A Canvas City
(Auckland) Mounted Rifles camp, Avondale Racecourse 1912Lisa J Truttman (2008)
In late April 1912, the Avondale Jockey Club held their usual autumn meeting. Despiteheavy rain towards the end, it was declared successful, according to newspaper reports of the day. Then, just after the final day, it was announced on 30 April that a training campwas to be held at the racecourse; 383 men under canvas from the 3
(Auckland) MountedRifles, at their very first annual camp since they were raised as a unit of Territorials underthe 1909 Defence Act and its 1910 amendment. Semi-rural Avondale had never seenanything quite like this before – but this 1912 encampment on the district’s largest openspace was to be the beginning of a string of such camps for fighting men during WorldWar I and II.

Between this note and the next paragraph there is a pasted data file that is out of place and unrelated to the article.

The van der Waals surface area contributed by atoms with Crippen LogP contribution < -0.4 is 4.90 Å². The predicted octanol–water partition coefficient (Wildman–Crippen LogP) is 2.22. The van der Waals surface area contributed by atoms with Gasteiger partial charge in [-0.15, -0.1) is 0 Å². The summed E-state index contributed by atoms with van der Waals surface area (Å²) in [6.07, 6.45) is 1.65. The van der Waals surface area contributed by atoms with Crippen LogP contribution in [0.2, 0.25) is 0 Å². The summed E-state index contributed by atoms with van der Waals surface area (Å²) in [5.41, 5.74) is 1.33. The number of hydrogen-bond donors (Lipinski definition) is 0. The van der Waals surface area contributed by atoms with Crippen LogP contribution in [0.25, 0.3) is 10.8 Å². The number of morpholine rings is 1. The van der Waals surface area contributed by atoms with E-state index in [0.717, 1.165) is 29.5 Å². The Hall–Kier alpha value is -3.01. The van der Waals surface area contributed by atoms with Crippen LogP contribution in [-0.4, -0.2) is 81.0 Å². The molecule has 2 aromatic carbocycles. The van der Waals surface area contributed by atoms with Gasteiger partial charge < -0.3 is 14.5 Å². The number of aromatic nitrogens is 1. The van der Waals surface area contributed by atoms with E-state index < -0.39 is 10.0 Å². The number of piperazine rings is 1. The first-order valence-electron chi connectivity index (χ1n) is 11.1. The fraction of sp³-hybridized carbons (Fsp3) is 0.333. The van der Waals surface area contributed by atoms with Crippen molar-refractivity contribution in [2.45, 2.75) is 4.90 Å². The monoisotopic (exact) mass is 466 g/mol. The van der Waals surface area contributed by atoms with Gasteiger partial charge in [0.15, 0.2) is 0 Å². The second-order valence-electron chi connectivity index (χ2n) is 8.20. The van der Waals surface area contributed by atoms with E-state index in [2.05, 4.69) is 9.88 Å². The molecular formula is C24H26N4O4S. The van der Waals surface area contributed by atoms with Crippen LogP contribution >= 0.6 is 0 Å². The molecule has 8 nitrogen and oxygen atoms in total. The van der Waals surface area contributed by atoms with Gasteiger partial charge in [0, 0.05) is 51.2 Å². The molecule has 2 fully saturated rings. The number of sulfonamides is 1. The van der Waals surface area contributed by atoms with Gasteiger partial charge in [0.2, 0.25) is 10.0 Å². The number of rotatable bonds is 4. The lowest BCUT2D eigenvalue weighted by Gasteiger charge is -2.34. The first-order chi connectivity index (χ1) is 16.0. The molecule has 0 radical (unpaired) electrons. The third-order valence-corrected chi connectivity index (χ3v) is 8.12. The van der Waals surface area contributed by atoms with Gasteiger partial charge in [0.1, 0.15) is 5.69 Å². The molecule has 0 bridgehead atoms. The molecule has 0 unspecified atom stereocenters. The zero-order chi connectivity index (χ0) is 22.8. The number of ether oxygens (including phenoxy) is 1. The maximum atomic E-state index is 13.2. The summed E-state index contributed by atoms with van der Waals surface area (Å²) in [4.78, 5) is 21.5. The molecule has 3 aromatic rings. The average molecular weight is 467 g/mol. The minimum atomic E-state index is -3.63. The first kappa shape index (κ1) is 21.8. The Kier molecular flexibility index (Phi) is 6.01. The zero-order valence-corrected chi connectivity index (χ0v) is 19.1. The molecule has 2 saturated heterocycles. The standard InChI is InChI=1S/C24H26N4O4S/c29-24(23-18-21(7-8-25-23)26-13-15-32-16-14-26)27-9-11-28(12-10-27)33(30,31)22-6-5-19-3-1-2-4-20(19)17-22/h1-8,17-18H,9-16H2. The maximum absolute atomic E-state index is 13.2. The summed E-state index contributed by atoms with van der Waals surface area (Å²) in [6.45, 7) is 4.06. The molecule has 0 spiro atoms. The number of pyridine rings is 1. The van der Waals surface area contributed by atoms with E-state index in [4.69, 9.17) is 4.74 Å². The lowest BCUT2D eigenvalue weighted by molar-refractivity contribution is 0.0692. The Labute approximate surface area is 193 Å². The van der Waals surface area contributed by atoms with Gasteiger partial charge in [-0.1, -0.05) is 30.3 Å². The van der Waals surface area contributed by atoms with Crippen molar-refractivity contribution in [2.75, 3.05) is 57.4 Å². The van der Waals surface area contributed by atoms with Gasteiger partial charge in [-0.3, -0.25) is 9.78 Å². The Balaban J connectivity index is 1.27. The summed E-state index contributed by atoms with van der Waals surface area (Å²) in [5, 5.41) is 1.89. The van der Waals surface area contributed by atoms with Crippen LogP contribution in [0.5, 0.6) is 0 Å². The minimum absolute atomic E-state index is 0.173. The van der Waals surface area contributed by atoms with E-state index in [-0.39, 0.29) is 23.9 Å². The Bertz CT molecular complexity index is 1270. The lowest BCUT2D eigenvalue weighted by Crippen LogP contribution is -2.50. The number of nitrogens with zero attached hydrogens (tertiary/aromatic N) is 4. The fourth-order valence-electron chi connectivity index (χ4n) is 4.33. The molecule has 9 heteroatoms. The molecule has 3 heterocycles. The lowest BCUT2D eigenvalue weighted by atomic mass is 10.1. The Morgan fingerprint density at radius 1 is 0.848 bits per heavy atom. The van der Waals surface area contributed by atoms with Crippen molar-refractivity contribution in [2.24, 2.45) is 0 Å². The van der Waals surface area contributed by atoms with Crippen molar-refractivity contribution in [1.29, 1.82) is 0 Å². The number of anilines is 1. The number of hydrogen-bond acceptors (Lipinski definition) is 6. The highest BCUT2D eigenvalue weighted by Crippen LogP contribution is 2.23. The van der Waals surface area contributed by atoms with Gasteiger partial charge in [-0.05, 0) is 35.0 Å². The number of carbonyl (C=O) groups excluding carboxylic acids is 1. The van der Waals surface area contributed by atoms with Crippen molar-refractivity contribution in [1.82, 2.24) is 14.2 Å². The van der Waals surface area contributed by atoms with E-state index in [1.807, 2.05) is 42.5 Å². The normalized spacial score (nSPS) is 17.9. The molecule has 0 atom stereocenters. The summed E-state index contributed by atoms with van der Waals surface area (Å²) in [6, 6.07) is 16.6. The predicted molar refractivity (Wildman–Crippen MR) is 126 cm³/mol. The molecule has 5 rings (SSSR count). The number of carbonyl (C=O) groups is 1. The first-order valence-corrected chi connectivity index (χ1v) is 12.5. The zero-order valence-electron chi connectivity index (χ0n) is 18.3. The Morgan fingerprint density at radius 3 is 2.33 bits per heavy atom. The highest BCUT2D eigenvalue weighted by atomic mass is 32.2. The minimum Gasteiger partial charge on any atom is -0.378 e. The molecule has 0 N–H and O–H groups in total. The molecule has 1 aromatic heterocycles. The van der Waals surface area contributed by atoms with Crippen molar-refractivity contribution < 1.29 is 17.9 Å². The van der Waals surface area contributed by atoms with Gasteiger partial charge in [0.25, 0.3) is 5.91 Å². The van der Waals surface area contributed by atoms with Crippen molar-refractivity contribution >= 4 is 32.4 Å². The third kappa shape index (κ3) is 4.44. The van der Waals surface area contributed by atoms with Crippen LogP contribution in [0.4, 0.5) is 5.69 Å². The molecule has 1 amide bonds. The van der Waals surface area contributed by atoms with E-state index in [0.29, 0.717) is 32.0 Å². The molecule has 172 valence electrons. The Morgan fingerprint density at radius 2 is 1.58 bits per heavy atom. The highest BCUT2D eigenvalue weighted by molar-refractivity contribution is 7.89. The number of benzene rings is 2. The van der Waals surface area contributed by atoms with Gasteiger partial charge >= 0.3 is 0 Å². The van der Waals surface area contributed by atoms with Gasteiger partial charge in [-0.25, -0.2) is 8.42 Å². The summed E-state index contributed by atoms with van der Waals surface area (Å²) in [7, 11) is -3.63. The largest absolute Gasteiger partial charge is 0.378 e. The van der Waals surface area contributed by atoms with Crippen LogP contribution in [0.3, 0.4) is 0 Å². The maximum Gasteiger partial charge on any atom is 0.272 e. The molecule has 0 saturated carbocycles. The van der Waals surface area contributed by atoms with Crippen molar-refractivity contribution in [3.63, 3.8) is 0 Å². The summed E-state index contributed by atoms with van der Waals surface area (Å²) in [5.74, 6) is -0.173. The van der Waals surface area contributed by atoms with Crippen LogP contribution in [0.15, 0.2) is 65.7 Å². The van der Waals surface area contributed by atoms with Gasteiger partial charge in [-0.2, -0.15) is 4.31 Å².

The 1909 Defence Act and 1910 amendment
In December 1909, in response to both domestic and Imperial concerns regarding thedefensive capability of the British dominions and colonies, the New Zealand Governmentinstituted the Defence Act:
"Subject to the provisions of this Act all male inhabitants of New Zealand who have resided therein for six months and are British subjects shall beliable to be trained as prescribed as follows :—(a) From twelve years to fourteen years of age or to date of leavingschool, whichever is the later, in the junior cadets; and (b) From fourteen years of age or the date of leaving school, as the casemay be, to eighteen years of age, in the senior cadets ; and
, 30 December 1909, p. 7